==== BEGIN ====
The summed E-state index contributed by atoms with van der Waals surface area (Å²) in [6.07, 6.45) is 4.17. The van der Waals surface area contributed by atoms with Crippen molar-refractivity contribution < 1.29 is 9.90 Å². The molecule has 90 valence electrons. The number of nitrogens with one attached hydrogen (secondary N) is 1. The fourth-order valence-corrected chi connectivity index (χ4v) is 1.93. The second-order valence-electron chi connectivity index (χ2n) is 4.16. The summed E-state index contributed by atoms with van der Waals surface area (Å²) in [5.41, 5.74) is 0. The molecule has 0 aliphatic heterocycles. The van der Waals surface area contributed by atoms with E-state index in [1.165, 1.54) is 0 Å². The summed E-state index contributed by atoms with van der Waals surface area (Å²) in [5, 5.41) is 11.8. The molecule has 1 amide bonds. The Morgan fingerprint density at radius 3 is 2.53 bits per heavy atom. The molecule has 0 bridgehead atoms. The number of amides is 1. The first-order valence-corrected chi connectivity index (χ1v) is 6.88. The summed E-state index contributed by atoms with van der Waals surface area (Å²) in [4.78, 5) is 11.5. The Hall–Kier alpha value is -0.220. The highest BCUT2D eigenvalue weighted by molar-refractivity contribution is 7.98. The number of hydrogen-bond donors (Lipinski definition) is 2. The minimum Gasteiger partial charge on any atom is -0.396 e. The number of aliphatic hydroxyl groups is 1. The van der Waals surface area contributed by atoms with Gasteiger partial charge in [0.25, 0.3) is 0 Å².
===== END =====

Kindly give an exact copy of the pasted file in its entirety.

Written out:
The summed E-state index contributed by atoms with van der Waals surface area (Å²) in [6.07, 6.45) is 4.17. The van der Waals surface area contributed by atoms with Crippen molar-refractivity contribution < 1.29 is 9.90 Å². The molecule has 90 valence electrons. The number of nitrogens with one attached hydrogen (secondary N) is 1. The fourth-order valence-corrected chi connectivity index (χ4v) is 1.93. The second-order valence-electron chi connectivity index (χ2n) is 4.16. The summed E-state index contributed by atoms with van der Waals surface area (Å²) in [5.41, 5.74) is 0. The molecule has 0 aliphatic heterocycles. The van der Waals surface area contributed by atoms with E-state index in [1.165, 1.54) is 0 Å². The summed E-state index contributed by atoms with van der Waals surface area (Å²) in [5, 5.41) is 11.8. The molecule has 1 amide bonds. The Morgan fingerprint density at radius 3 is 2.53 bits per heavy atom. The molecule has 0 bridgehead atoms. The number of amides is 1. The first-order valence-corrected chi connectivity index (χ1v) is 6.88. The summed E-state index contributed by atoms with van der Waals surface area (Å²) in [4.78, 5) is 11.5. The Hall–Kier alpha value is -0.220. The highest BCUT2D eigenvalue weighted by molar-refractivity contribution is 7.98. The number of hydrogen-bond donors (Lipinski definition) is 2. The minimum Gasteiger partial charge on any atom is -0.396 e. The number of aliphatic hydroxyl groups is 1. The van der Waals surface area contributed by atoms with Gasteiger partial charge in [0.25, 0.3) is 0 Å².